The night before my father would beg me to kill him, I sat alone in a hotel room across the street from his hospital, rereading old newspaper articles about my mother’s suicide. I had six months clean for the second time in my life. The first time stuck for six years. But that seemed impossible to do again. My skin itched and my body crackled and I had no idea how I’d get through the next five minutes, let alone the night, or the rest of my fucking life without being loaded. I was freezing and the room wasn’t cold. I went into the bathroom and turned on the heat lamp, which came on with a fan, and I paced for a minute. I sat on the toilet, fully clothed with the seat down and counted the square-inch white tiles on the floor while breathing deeply. I listened closely to the fan’s small jetlike idle to block any thoughts that might come. I tried counting the tiles on the walls but couldn’t concentrate. I looked back down at the floor. I let my sight blur, and the moldy grout started to form a pattern that looked like floating chicken wire.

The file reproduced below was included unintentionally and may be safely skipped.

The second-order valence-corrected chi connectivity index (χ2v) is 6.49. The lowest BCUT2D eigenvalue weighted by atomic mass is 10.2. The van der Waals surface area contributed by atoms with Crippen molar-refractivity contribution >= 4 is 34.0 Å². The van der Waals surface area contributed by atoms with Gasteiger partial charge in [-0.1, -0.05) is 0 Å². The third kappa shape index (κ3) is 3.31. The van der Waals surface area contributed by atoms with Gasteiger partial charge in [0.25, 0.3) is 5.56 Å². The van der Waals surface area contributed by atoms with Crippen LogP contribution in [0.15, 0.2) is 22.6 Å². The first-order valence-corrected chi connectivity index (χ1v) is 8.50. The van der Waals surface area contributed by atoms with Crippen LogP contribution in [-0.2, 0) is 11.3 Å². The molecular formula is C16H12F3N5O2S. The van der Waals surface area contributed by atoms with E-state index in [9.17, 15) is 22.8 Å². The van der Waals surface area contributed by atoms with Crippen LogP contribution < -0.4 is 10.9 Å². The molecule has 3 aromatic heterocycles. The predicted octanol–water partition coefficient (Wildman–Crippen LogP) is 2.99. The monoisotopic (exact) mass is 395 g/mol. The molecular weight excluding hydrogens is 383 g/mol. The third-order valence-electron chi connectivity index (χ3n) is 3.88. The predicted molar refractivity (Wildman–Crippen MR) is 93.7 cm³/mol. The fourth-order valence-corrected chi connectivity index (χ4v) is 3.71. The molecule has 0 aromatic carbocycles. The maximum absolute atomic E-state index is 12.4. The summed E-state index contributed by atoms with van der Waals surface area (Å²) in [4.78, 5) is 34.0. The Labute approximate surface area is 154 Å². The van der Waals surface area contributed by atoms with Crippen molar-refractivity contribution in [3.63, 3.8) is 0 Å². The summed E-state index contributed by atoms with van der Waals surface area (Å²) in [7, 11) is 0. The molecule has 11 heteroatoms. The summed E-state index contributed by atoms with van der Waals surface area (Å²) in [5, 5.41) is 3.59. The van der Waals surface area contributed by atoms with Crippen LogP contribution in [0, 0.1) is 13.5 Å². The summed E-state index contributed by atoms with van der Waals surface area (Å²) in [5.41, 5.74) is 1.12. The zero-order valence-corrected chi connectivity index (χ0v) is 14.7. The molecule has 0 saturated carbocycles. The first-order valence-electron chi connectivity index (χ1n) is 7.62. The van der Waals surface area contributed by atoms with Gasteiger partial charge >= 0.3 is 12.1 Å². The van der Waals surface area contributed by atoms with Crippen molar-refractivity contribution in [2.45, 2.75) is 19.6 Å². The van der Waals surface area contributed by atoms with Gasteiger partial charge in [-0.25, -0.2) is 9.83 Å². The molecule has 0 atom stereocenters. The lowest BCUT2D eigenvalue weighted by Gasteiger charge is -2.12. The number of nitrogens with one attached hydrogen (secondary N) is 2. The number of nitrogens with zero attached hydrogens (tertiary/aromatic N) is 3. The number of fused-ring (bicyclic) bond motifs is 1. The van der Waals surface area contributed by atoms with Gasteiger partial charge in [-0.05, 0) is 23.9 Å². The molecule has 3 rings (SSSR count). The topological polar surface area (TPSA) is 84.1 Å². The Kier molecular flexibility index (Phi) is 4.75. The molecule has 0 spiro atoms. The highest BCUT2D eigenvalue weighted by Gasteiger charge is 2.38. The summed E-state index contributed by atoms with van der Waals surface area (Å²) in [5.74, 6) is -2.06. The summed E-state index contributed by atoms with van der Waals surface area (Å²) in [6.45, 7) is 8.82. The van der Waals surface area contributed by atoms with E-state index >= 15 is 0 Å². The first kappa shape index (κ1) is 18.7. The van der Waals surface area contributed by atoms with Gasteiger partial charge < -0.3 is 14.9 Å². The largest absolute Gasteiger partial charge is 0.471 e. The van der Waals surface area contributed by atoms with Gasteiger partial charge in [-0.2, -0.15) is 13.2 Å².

I needed sleep. Without it, I was apt to fly into a manic episode my brain stabilizers and antidepressants and sleeping pills could never reach. I was allowed to travel with a few benzos, which frightened me, but I needed them for anxiety attacks. They couldn’t really tame a manic swing, anyway. If I was lucky enough to skip a psychotic episode, there would still be the inevitable depressive suicidal down–and I’d fought through enough of those over the years to be exhausted at the thought.